Introducing the Concept Renaissance Griot

A “renaissance griot” sings the song of people whose work is reawakening old truths and practices and joining the results with the most edge of history visions of the day.

Drawn from ancient griots of Mother Africa.


From Wikipedia, the free encyclopedia

A griot (English pronunciation: /ˈɡri.oʊ/, French pronunciation: [ɡʁi.o], with a silent t) or jeli (djeli or djéli in French spelling) is a West African poet, praise singer, and wandering musician, considered a repository of oral tradition. As such, they are sometimes also called bards. According to Paul Oliver in his book Savannah Syncopators, “Though [the griot] has to know many traditional songs without error, he must also have the ability to extemporize on current events, chance incidents and the passing scene. His wit can be devastating and his knowledge of local history formidable.” Although they are popularly known as ‘praise singers’, griots may also use their vocal expertise for gossip, satire, or political comment.

Griots today live in many parts of West Africa, including Mali, the Gambia, Guinea, Western Sahara and Senegal, and are present among the Mande peoples (Mandinka, Malinké, Bambara, etc.), Fulɓe (Fula), Hausa, Songhai, Tukulóor, Wolof, Serer, Mossi, Dagomba, Mauritanian Arabs and many other smaller groups. The word may derive from the French transliteration “guiriot” of the Portuguese word “criado,” which in turn means “servant.”

In African languages, griots are referred to by a number of names: jeli in northern Mande areas, jali in southern Mande areas, guewel in Wolof, gawlo in Pulaar (Fula), and igiiw (or igawen) in Hassaniyya Arabic. Griots form an endogamous caste, meaning that most of them only marry fellow griots and that those who are not griots do not normally perform the same functions that they perform.
This is an excerpt from the Wikipedia article. Please go Here For the full article and extra information.

Further reading on Permaculture Principles can be found at

Interview With Permaculturalist Robert Frost re Transformation of Suburban Acre in Johnson Creek Wisconsin

Godsil. I was very inspired by your presentation of your Johnson Creek backyard suburban farming project at the Bioneer Conference in Madison this weekend. You mentioned using “permaculture” concepts to guide your work. What are some of the key permaculture principles you applied in developing your suburban farm and what were some surprises, if any, your permaculture theory did not quite prepare you for?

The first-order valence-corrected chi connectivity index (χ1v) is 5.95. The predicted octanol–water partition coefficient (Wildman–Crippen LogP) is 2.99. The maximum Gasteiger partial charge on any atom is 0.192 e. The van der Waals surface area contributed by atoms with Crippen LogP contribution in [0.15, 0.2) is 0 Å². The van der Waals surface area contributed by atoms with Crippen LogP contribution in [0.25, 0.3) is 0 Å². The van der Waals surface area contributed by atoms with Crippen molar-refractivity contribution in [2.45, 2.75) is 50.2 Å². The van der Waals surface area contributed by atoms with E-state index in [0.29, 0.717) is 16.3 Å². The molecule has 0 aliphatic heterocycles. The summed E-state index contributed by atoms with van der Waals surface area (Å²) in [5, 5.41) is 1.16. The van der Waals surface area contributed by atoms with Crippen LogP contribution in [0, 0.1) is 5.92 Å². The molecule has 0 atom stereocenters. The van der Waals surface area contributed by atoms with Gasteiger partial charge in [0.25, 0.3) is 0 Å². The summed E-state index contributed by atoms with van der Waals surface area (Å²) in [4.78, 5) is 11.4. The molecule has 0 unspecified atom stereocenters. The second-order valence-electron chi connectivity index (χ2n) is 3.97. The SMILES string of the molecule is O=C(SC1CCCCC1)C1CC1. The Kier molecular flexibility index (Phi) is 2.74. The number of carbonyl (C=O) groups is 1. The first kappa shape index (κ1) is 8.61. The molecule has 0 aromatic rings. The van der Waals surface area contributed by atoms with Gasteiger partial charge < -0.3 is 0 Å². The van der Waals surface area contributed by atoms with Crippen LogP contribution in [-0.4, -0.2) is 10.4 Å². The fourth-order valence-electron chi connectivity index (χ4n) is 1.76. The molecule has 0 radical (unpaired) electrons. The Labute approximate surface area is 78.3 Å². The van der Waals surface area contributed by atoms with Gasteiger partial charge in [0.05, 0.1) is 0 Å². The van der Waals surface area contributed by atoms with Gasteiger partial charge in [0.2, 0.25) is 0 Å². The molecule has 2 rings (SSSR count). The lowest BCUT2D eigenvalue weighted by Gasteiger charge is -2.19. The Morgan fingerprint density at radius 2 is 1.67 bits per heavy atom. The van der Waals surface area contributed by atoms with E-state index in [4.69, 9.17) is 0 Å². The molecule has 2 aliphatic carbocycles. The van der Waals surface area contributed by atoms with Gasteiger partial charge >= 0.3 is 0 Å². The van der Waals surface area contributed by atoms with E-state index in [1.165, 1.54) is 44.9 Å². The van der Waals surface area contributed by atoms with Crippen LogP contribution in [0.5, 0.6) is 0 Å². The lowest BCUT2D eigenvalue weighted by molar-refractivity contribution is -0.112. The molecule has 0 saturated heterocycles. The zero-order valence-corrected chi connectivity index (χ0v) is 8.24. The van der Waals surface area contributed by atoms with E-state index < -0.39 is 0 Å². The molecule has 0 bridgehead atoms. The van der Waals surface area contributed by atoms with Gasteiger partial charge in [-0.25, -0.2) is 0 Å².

Frost. Thanks Godsil! Permaculture is made up of a number of Key Principles that designers use to ethically restore systems to support our planet and our communities, and many of them are integral to the work we are doing at our home. First of all - the most important Principle that we are following is “Catch and Store Energy”. This is primarily done in our rebuilding of living soil through compost, restoring permeability for water infiltration using rain gardens and swales on contour, and planting mulch crops such as sunchokes, fodder willows, and Russian Comfrey. Other Key Principles are to Obtain a Yield (750#’s last year with a goal of 2000#), use Slow and Steady Solutions such as planting compost crops for “fertilizer” rather than using store bought, and to Produce No Waste - we recycle 8000#’s of organic material on site annually. Finally, an overriding concept in Permaculture is to turn “problems” into solutions. By tapping into waste problems in our home and community we are able to turn organic wastes into fertilizers, waste water into irrigation, and lawn to be mowed into lush, beautiful, and productive gardens with no inputs… enriching our local environment rather than degrading it.